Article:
The Many Benefits of Ginger

2 min. read

Dr. Julian Whitaker

Dr. Julian Whitaker

The Many Benefits of Ginger

For more than 5,000 years, Chinese and Indian cultures have employed the benefits of ginger (Zingiber officinale) to cure digestive woes, warm the body from the inside out, reduce pain, and treat gynecological issues. Today, this versatile root does more than give gingerbread cookies and other culinary delights a unique kick. Here are a handful of the benefits of ginger you may not know about, along with a few healthy and tasty ways to enjoy it.

Benefit #1: Relieves Nausea

Dried ginger is a common component in Chinese herbal preparations, and it still shines as a natural treatment for easing indigestion and alleviating nausea related to pregnancy, motion sickness, and chemotherapy. 

Benefit #2: Dampens Inflammation

Another benefit of ginger is effective relief of inflammation by mediating prostaglandin pathways. In one study, patients with rheumatoid arthritis who had failed to acheive much improvement with the usual drug therapy were given ginger, either raw, cooked, or in dried supplement form. The benefits of ginger were obvious. Significant relief of pain and improvements in mobility and swelling were noted in every patient. 

Benefit #3: Improves Circulation

One little-known benefit of ginger is promotion of healthy circulation. Ginger is a natural vasodilator, meaning it helps blood vessels relax and open up and allows more blood to flow through. 

Benefit #4: Breaks Up Mucus

In ancient Chinese medicine, ginger tea was used to treat a multitude of respiratory disorders. Ginger tea has proven particularly effective at breaking up mucus. Drink as necessary to loosen phlegm.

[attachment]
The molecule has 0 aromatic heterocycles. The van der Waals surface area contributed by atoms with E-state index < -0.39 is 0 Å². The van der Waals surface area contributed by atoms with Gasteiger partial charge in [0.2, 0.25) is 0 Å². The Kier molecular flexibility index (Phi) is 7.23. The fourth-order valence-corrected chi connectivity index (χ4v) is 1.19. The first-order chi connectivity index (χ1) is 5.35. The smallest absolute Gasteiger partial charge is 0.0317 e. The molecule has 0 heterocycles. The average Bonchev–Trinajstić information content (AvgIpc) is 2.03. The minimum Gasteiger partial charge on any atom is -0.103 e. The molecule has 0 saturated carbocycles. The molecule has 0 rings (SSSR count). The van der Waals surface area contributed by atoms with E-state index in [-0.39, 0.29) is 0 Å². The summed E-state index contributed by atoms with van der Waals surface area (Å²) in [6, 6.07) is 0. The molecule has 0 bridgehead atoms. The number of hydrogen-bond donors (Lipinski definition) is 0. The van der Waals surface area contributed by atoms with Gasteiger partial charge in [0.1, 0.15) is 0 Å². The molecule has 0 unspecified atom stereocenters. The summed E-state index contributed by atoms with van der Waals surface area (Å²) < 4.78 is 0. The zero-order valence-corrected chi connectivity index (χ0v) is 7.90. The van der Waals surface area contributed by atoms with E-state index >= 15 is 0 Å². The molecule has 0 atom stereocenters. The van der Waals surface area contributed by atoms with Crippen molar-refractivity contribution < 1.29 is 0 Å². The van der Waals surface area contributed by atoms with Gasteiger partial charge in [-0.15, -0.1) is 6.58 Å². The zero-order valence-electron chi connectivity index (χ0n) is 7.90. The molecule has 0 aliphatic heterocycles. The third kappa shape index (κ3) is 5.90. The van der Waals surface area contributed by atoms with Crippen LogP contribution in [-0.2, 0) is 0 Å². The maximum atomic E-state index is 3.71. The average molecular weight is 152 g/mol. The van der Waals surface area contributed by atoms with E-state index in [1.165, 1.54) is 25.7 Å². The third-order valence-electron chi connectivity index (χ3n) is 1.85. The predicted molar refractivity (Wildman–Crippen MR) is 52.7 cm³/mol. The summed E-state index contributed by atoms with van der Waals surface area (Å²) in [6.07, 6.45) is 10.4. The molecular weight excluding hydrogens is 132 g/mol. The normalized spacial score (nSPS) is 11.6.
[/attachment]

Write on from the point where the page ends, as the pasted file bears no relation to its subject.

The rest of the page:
How to Reap the Benefits of Ginger

Ginger can be eaten (fresh, pickled, or dried), brewed as a tea, or taken in capsules or tablets. Ginger tea is available in health food stores, or you can make your own from scratch. Just grind or grate a one-inch slice of fresh ginger and add to a cup of steaming hot water. Tasty, healthy additions to ginger tea include the juice of half a lemon and a quarter teaspoon cinnamon. Ginger supplements can be found in health food stores or online. Use as directed.

Now here's an easy recipe that will allow you to reap the benefits of ginger in a delicious way!

Ginger-Soy Chicken Breasts

Ingredients

  • ¼ cup low-sodium soy sauce
  • ¼ cup water
  • 2 tablespoons rice wine or dry sherry
  • 1 teaspoon grated gingerroot or ½ teaspoon ground ginger
  • 1 clove garlic, peeled and minced
  • 4 (4-ounce) skinless, boneless chicken breast halves
  • Olive oil spray

Directions

Combine soy sauce, water, rice wine, ginger, and garlic in a small bowl. Heat in a microwave for 3 minutes, or boil in a small sauce­pan for 3 minutes. Cool. Place chicken in a tightly sealed container or plastic bag and pour sauce over it. Seal and turn to coat chicken pieces evenly. Marinate in the refrigerator at least 2 hours or overnight, turning occasionally.

Preheat broiler or grill. Spray it with olive oil spray. Place chicken on the grill, brush with marinade, and cook 7 to 9 minutes on each side, turning once.

Serves 4. Per serving: calories 145, fat 1.4 g, protein 27 g, carbohydrates 2.5 g, fiber .2 g, sodium 500 mg.

Dr. Julian Whitaker

Meet Dr. Julian Whitaker

For more than 30 years, Dr. Julian Whitaker has helped people regain their health with a combination of therapeutic lifestyle changes, targeted nutritional support, and other cutting-edge natural therapies. He is widely known for treating diabetes, but also routinely treats heart disease and other degenerative diseases.

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